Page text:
Long Island Institute of Sex Therapy (LIIST)

Author: Rosara Torrisi

Parents Have Sex, Too

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Parents having a healthy relationship with their sexuality is an important message to kids of all ages. Boundaries are appropriate, but a kiss, hug, cuddle and the knowledge that parents have sex helps kids develop their own healthy relationship with sexuality.

I definitely advocate getting mom (or partner who is a mom) something sexual and sensual for any holiday!
The tricky part for sex toys is that they’re usually not returnable. We never know what happens to plenty of presents we get people, so that’s not too big of a deal. Maybe mom uses it once. Maybe she regifts it to a friend. Either way, you got her thinking that you care about her as a sexual person, which is likely something she hasn’t felt in association with being a mom.
Some of my suggested toys?
The tried and true: the magic wand, preferably battery operated.
The mom who might be missing some penetration: the stronic pulsator
The mom who might appreciate something like oral: the womanizer
Always add some lube!

(None of these are affiliate links).

Other ideas are sensual. Massage, cooking classes, candles, bubble bath, luxurious lotion, mani/pedi, spa treatments, a Spotify subscription or a new album, new sheets, a house cleaner, a beautiful plant or a great smelling bouquet, a big bath towel or a robe, some time by the water (pool, lake, ocean, etc).
For a mom who likes some excitement to get her fire burning, try something thrilling! Go kart racing, a ride along in a sports car, bungee jumping, a ride along in a small plane or helicopter, skydiving.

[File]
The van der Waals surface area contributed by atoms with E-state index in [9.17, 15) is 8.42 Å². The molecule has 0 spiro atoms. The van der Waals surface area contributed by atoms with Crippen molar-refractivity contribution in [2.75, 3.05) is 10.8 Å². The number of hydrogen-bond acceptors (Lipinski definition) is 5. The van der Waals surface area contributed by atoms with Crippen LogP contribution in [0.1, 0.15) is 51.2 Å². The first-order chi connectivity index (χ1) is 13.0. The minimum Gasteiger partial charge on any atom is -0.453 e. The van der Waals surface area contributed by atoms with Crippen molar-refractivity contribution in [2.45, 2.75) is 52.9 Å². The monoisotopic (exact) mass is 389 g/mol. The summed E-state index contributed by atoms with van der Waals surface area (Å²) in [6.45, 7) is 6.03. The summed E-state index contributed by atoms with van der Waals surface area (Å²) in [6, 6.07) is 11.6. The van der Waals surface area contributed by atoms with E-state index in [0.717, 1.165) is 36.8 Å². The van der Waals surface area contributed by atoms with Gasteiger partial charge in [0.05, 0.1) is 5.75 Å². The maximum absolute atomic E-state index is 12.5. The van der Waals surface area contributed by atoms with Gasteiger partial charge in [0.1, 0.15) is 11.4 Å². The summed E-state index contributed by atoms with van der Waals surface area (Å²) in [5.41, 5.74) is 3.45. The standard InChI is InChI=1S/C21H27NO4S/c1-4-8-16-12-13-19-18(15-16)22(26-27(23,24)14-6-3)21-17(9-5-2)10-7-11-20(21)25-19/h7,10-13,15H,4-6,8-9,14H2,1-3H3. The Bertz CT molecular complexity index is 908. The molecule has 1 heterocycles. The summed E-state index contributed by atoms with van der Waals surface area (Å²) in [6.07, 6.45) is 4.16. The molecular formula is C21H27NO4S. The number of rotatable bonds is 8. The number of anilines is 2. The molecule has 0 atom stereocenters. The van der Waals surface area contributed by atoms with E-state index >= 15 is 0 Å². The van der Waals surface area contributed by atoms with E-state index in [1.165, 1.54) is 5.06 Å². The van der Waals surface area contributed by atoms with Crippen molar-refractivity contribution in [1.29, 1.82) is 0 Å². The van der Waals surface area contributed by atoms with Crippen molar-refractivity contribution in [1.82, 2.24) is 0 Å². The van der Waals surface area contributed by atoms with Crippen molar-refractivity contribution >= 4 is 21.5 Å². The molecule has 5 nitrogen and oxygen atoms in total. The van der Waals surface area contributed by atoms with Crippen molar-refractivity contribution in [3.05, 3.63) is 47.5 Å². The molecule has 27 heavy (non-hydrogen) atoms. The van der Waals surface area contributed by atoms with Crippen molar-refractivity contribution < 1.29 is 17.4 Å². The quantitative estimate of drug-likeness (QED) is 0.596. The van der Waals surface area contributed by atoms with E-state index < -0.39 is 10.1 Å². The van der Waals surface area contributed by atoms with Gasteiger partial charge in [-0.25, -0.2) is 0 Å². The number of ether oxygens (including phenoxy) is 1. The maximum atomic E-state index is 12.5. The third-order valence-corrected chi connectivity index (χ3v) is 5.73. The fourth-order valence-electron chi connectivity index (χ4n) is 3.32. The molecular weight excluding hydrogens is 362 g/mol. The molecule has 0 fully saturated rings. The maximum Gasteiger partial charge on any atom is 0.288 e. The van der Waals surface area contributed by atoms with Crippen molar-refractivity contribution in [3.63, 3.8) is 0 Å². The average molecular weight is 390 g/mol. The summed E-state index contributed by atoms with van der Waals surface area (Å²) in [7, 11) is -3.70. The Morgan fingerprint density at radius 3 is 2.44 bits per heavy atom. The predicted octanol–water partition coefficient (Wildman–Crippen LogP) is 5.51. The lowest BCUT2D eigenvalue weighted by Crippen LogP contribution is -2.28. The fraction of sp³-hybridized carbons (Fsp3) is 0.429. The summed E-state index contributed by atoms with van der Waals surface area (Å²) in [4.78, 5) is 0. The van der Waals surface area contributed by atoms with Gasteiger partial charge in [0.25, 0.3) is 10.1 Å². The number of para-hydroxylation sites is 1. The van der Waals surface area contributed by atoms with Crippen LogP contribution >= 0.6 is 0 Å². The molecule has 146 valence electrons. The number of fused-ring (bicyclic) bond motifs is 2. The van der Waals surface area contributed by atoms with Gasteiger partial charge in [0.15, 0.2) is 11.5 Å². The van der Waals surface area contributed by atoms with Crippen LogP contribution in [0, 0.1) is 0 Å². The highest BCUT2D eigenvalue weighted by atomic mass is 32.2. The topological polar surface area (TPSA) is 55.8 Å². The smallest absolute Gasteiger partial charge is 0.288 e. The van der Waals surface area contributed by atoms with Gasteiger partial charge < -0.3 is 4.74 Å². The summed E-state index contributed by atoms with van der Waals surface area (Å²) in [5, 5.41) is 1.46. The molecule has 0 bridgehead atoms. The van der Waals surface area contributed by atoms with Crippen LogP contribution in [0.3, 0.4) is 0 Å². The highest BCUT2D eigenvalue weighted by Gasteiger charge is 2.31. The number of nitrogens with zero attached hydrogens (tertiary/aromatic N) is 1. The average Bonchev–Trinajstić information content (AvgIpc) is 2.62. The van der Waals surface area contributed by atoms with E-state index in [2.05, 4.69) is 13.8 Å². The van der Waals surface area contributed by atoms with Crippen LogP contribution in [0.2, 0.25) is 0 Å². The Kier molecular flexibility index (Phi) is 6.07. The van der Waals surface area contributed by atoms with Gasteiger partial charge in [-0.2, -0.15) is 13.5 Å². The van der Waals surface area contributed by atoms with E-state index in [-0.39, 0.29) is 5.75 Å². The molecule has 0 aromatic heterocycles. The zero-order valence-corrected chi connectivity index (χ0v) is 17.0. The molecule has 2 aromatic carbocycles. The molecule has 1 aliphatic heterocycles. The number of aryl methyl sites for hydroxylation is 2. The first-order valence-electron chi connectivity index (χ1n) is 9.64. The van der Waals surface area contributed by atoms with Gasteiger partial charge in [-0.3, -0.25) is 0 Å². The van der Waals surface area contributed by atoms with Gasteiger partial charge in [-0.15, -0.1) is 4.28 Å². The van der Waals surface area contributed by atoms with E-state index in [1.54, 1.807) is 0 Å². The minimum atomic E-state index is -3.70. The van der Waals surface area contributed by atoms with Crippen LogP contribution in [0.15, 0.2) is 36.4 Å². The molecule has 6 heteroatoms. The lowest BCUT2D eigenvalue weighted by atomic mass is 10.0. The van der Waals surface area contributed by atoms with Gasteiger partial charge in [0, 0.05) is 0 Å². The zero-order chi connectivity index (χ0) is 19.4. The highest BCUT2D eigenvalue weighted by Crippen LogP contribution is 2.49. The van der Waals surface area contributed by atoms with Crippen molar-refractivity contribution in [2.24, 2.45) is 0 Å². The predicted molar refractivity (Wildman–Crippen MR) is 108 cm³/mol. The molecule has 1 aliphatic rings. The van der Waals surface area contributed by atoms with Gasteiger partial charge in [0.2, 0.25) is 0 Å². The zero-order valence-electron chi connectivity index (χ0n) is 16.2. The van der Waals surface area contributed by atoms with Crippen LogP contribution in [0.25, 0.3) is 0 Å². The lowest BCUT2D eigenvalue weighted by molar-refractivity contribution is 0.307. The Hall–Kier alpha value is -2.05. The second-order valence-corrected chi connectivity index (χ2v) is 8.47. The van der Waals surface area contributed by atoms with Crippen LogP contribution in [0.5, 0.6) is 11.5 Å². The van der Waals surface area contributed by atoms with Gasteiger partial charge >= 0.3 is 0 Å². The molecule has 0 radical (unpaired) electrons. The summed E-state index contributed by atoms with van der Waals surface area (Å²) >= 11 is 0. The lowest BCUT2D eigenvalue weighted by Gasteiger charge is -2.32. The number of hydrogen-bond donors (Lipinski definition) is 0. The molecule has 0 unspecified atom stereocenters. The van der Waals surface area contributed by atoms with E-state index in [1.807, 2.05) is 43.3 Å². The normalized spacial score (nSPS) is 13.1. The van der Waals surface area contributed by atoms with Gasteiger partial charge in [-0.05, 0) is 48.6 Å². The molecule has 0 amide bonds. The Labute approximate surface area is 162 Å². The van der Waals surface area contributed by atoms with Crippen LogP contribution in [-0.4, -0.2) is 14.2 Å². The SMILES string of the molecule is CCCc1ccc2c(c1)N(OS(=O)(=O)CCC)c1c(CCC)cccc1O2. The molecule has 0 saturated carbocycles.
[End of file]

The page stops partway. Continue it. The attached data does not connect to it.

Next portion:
And to use any or all of this… Especially for young moms… Some extra free time!
As a sex therapist, I don’t think there’s anything taboo about sex. Buying a vibrator is just as reasonable as gifting someone a box of chocolates.
Perhaps a sex toy gift could kickstart a conversation about sexuality, sexual development, stories from when mom was your age, etc. Many people are often left wandering through sexuality without parental guidance. Many forget that parents and grandparents have lifetimes of knowledge and experience that could be useful to younger generations– they were once the new, cool kids who were radicals and listened to weird music!

Sex Toy For Mom?

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Dr. Torrisi is quoted in this Refinery29 article about buying mom a sex toy for mother’s day.

“Many people forget that parents and grandparents have lifetimes of knowledge and experience that could be useful to younger generations — they were once the new, cool kids who were radicals and listened to weird music.”

Q&A with Dr. Torrisi about sexual abuse

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Photo by Toa Heftiba on Unsplash

Photo by Toa Heftiba on Unsplash

Dr. Torrisi was recently approached by Daianara at the Hunter College Silberman School of Social work about the ways LIIST works with clients who have experienced sexual traumas. Here’s a peek at their Q&A.

  1. How often are you referred clients from non-profit agencies that serve sexual trauma survivors?

– Many clients find me via referrals from allied professionals. Sometimes I am referred a client from the pelvic physical therapists at Northwell Hospital. I am also a recommended therapist by the National Coalition for Sexual Freedom (NCSF), Stony Brook Hospital Midwives Program, and the Long Island LGBT Network.

  1. What does co-therapy with survivors of sexual trauma look like?